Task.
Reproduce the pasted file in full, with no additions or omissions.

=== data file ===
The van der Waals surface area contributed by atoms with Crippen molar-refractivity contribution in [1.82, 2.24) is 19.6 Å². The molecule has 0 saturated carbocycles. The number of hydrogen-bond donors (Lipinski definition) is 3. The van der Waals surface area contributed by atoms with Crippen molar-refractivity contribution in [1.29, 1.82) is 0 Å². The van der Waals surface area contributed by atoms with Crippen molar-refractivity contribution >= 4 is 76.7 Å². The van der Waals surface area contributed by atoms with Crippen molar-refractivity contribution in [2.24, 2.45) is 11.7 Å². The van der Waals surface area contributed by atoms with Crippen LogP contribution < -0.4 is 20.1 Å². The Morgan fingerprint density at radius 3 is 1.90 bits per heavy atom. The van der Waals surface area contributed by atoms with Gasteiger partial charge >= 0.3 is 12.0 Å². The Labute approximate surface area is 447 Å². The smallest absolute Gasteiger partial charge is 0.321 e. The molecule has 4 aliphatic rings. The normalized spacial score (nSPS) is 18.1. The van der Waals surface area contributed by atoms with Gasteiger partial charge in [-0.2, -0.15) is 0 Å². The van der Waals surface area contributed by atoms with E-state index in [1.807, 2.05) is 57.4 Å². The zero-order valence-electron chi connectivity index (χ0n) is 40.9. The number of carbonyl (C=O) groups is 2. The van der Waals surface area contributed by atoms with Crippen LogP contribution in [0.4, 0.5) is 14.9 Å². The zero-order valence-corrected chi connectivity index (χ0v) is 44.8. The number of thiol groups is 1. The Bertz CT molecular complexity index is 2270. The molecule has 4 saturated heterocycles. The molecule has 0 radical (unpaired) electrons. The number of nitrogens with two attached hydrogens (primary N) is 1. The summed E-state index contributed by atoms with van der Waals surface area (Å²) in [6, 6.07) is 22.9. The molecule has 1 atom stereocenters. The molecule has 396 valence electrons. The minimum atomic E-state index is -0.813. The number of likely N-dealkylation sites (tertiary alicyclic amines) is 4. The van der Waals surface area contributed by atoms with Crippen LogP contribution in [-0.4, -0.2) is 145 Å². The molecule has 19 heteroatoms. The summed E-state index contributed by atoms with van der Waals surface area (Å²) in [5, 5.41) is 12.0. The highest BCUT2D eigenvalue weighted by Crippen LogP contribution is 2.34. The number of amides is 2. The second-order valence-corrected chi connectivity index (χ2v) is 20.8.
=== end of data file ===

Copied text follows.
The van der Waals surface area contributed by atoms with Crippen molar-refractivity contribution in [1.82, 2.24) is 19.6 Å². The molecule has 0 saturated carbocycles. The number of hydrogen-bond donors (Lipinski definition) is 3. The van der Waals surface area contributed by atoms with Crippen molar-refractivity contribution in [1.29, 1.82) is 0 Å². The van der Waals surface area contributed by atoms with Crippen molar-refractivity contribution >= 4 is 76.7 Å². The van der Waals surface area contributed by atoms with Crippen molar-refractivity contribution in [2.24, 2.45) is 11.7 Å². The van der Waals surface area contributed by atoms with Crippen LogP contribution < -0.4 is 20.1 Å². The Morgan fingerprint density at radius 3 is 1.90 bits per heavy atom. The van der Waals surface area contributed by atoms with Gasteiger partial charge >= 0.3 is 12.0 Å². The Labute approximate surface area is 447 Å². The smallest absolute Gasteiger partial charge is 0.321 e. The molecule has 4 aliphatic rings. The normalized spacial score (nSPS) is 18.1. The van der Waals surface area contributed by atoms with Gasteiger partial charge in [-0.2, -0.15) is 0 Å². The van der Waals surface area contributed by atoms with E-state index in [1.807, 2.05) is 57.4 Å². The zero-order valence-electron chi connectivity index (χ0n) is 40.9. The number of carbonyl (C=O) groups is 2. The van der Waals surface area contributed by atoms with Crippen LogP contribution in [0.4, 0.5) is 14.9 Å². The zero-order valence-corrected chi connectivity index (χ0v) is 44.8. The number of thiol groups is 1. The Bertz CT molecular complexity index is 2270. The molecule has 4 saturated heterocycles. The molecule has 0 radical (unpaired) electrons. The number of nitrogens with two attached hydrogens (primary N) is 1. The summed E-state index contributed by atoms with van der Waals surface area (Å²) in [6, 6.07) is 22.9. The molecule has 1 atom stereocenters. The molecule has 396 valence electrons. The minimum atomic E-state index is -0.813. The number of likely N-dealkylation sites (tertiary alicyclic amines) is 4. The van der Waals surface area contributed by atoms with Crippen LogP contribution in [-0.4, -0.2) is 145 Å². The molecule has 19 heteroatoms. The summed E-state index contributed by atoms with van der Waals surface area (Å²) in [5, 5.41) is 12.0. The highest BCUT2D eigenvalue weighted by Crippen LogP contribution is 2.34. The number of amides is 2. The second-order valence-corrected chi connectivity index (χ2v) is 20.8.